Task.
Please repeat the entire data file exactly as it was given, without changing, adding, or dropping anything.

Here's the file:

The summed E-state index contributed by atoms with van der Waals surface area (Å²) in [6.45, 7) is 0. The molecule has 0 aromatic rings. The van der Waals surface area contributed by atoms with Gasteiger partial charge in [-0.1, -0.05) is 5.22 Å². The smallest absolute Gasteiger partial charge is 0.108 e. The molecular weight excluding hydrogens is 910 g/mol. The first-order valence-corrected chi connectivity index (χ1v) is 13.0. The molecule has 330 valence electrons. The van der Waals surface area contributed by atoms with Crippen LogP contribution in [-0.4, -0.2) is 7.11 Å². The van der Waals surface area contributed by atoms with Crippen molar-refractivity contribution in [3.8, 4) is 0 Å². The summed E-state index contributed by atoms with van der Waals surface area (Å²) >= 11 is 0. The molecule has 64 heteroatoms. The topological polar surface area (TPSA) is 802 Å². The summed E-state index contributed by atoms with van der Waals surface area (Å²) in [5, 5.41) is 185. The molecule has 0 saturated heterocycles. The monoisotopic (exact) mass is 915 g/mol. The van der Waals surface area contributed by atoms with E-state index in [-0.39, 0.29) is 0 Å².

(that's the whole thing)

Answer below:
The summed E-state index contributed by atoms with van der Waals surface area (Å²) in [6.45, 7) is 0. The molecule has 0 aromatic rings. The van der Waals surface area contributed by atoms with Gasteiger partial charge in [-0.1, -0.05) is 5.22 Å². The smallest absolute Gasteiger partial charge is 0.108 e. The molecular weight excluding hydrogens is 910 g/mol. The first-order valence-corrected chi connectivity index (χ1v) is 13.0. The molecule has 330 valence electrons. The van der Waals surface area contributed by atoms with Crippen LogP contribution in [-0.4, -0.2) is 7.11 Å². The van der Waals surface area contributed by atoms with Crippen molar-refractivity contribution in [3.8, 4) is 0 Å². The summed E-state index contributed by atoms with van der Waals surface area (Å²) >= 11 is 0. The molecule has 64 heteroatoms. The topological polar surface area (TPSA) is 802 Å². The summed E-state index contributed by atoms with van der Waals surface area (Å²) in [5, 5.41) is 185. The molecule has 0 saturated heterocycles. The monoisotopic (exact) mass is 915 g/mol. The van der Waals surface area contributed by atoms with E-state index in [-0.39, 0.29) is 0 Å².